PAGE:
1. This is an application by the Income-tax Officer, Central Circle, Ernakulam, under Section 559 of the Companies Act, 1956, for an order declaring the dissolution of the Mambad Timber and Estates (Private) Ltd. to have been void. The company was dissolved by this court by an order dated February 13, 1970. In my view, the petition must fail on the short ground that the period of limitation fixed by the above section for the exercise of the power vested in the court thereunder has expired.
2. The Mambad Timber and Estates (Private) Ltd. was a private company incorporated in 1955. A scheme for amalgamation of the company with the second respondent, the Ruby Rubber Works (Bangalore) Ltd. which is a public company, by transferring all its assets and liabilities to the latter company in consideration of shares in the said company being allotted to the members of the dissolved company, was sanctioned by this court under Section 394 of the Companies Act in Company Petition No. 5 of 1969. The scheme also provides for the dissolution of the company without being wound up. The accounts of the dissolved company were got audited by the official liquidator of this court, and after examining the auditor's report, the official liquidator made a report to this court that the affairs of the company Were not conducted in a manner prejudicial to the interest of its members or to public interest. On the basis of that report this court passed the order for dissolution of the company without being wound up. The petitioner now alleges that, in the course of assessment proceedings taken by him against the dissolved company for the years 1969-70 and 1970-71, he got information that the company had transacted large volume of clandestine business during the years 1964-65 to 1969-70 without bringing any of the transactions in its books of accounts, with the result the company escaped assessments during all the above years, and that the aforesaid amalgamation was effected with the object of defrauding the income-tax department. These allegations are stoutly denied by the second respondent. I do not think that it is necessary for me to go into the question whether the said allegations are true or not.
3. Section 559(1) of the Companies Act, 1956, reads;
' 559. (1) Where a company has been dissolved, whether in pursuance of this Part or of Section 394 or otherwise, the Court may at any time within two years of the date of the dissolution, on application by the liquidator of the company or by any other person who appears to the court to be interested, make an order, upon such terms as the court thinks fit, declaring the dissolution to have been void ; and thereupon such proceedings may be taken as might have been taken if the company had not been dissolved.'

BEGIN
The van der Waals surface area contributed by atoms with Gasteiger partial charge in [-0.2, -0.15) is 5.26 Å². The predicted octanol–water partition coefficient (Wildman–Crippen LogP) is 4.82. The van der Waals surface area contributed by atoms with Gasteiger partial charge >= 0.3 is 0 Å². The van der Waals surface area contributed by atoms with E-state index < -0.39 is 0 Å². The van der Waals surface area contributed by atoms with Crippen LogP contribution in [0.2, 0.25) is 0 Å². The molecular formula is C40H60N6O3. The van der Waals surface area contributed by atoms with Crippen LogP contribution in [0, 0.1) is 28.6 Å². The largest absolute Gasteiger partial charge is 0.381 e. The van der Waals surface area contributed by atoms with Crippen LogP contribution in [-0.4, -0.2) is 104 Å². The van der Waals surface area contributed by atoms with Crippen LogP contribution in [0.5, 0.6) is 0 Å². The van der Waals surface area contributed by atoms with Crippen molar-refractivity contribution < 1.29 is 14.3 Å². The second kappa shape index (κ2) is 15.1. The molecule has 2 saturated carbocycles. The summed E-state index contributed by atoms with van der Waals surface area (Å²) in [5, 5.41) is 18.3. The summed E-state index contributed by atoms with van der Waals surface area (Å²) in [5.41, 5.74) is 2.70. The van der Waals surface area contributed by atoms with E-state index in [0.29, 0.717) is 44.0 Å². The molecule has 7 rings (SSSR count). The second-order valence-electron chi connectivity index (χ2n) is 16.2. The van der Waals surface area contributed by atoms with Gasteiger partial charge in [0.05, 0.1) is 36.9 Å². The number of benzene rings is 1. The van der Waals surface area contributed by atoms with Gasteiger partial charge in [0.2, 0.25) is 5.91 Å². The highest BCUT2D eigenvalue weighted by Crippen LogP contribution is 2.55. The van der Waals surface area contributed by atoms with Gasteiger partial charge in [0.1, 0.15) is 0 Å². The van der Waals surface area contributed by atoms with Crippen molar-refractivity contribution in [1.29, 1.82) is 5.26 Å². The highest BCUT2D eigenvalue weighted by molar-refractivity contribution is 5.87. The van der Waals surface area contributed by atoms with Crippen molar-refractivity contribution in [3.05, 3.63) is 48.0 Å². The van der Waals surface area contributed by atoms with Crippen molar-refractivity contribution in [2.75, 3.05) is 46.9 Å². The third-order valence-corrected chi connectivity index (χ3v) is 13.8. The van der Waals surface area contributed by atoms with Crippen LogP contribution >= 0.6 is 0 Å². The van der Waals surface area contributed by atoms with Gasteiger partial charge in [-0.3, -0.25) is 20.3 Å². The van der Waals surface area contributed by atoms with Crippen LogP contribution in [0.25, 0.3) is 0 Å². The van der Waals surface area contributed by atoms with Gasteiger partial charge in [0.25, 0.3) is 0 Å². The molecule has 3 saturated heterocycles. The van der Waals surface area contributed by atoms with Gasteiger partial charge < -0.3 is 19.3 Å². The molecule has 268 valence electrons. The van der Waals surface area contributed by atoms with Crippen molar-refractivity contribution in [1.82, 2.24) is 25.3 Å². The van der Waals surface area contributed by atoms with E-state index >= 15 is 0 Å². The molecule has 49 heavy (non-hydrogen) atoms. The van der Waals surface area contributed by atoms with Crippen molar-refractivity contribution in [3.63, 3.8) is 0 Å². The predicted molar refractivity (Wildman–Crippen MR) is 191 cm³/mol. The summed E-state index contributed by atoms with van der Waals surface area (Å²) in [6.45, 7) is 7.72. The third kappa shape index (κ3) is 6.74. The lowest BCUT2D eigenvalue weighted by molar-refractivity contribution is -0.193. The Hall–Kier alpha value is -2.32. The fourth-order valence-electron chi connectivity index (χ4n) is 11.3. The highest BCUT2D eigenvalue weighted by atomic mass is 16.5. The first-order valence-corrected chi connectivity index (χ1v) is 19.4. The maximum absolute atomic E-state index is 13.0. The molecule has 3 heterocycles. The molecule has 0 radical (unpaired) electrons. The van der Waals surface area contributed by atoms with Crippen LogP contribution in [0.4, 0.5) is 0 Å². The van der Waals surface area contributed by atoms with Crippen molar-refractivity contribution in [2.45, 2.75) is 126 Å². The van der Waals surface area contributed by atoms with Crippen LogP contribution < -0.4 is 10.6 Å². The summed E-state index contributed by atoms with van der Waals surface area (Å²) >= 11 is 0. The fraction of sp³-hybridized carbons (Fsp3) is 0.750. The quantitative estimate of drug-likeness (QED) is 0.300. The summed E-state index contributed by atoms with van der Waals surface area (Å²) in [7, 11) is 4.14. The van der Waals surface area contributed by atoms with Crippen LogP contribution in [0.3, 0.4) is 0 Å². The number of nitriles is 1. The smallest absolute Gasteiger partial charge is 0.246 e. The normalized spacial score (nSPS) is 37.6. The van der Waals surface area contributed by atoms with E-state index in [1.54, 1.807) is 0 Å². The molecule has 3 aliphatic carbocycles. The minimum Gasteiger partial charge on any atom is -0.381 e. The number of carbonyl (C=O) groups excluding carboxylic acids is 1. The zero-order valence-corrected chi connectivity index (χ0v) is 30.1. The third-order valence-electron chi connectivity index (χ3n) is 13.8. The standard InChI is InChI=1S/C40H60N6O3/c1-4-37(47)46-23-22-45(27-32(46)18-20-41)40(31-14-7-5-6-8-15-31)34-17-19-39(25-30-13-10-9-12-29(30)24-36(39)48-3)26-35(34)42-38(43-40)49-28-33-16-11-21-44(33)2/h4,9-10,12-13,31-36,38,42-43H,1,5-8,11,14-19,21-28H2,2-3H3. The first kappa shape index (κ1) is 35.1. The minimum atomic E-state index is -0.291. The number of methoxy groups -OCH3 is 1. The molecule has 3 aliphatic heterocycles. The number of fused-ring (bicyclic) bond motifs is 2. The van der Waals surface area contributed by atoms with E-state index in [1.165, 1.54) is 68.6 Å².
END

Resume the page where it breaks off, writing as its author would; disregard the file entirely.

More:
4. On a plain reading of the section, it is clear that the period of limitation prescribed therein is for making the order that the court is empowered to make under that section. But it has been vehemently contended by counsel for the petitioner that such a construction would be very harsh and would lead to very unreasonable consequences, in that any delay caused by the pendency of the application in the court would deprive the applicant of the remedy that he is entitled to get under the section, though he has come to the court within the period of two years mentioned therein. It is pointed out that the delay on the part of the court to pass orders on the application may sometimes be due to unavoidable reasons. It is argued that the section must be construed in a reasonable and practical manner, and that, if it is so construed the period prescribed under the section is not a period of limitation against the court to pass an order under that section, but it is a period of limitation against the applicant to file an application thereunder. On behalf of the second respondent it is submitted that there are sufficient reasons for fixing a period of limitation against the court's power to pass an order under the section, since dissolution of a company brings about a final effacement of its existence, and its resurrection by declaring the dissolution void would re-open things settled in the regular course to the prejudice of innocent third parties. It is also submitted that it is open to a person who seeks relief under Section 559 of the Act to move the court within sufficient time, so as to enable it to pass the order within the prescribed period.
5. In support of his contention counsel for the petitioner relied on the decision of Uthwatt J. in In re Scad Ltd.,  2 All E.R. 466 ;  12 Comp. Cas. 30 (Ch. D.). That case related to an application under Section 294 of the English Companies Act, 1929, to declare the dissolution of a company void. That provision was very similar to Section 352 in the English Act of 1948, and also to Section 559 of the Companies Act, 1956. In that case, the application was made within two years of the date of dissolution of the company ; and it was contended that no order can be passed after the expiry of two years from the date of dissolution of the company. The contention was rejected by the learned judge, and in doing so, he stated :
' That undoubtedly is a plausible way of reading the section, but I think it leads to an incorrect result. It appears to me, that, if one reads the section against the background on which the court necessarily acts, and has regard to the fact that neither litigant can control the date at which the court makes its order, the period of 2 years referred to is to be decided by taking the period between the date of the dissolution of the company and the date when the application under Section 294 is made.'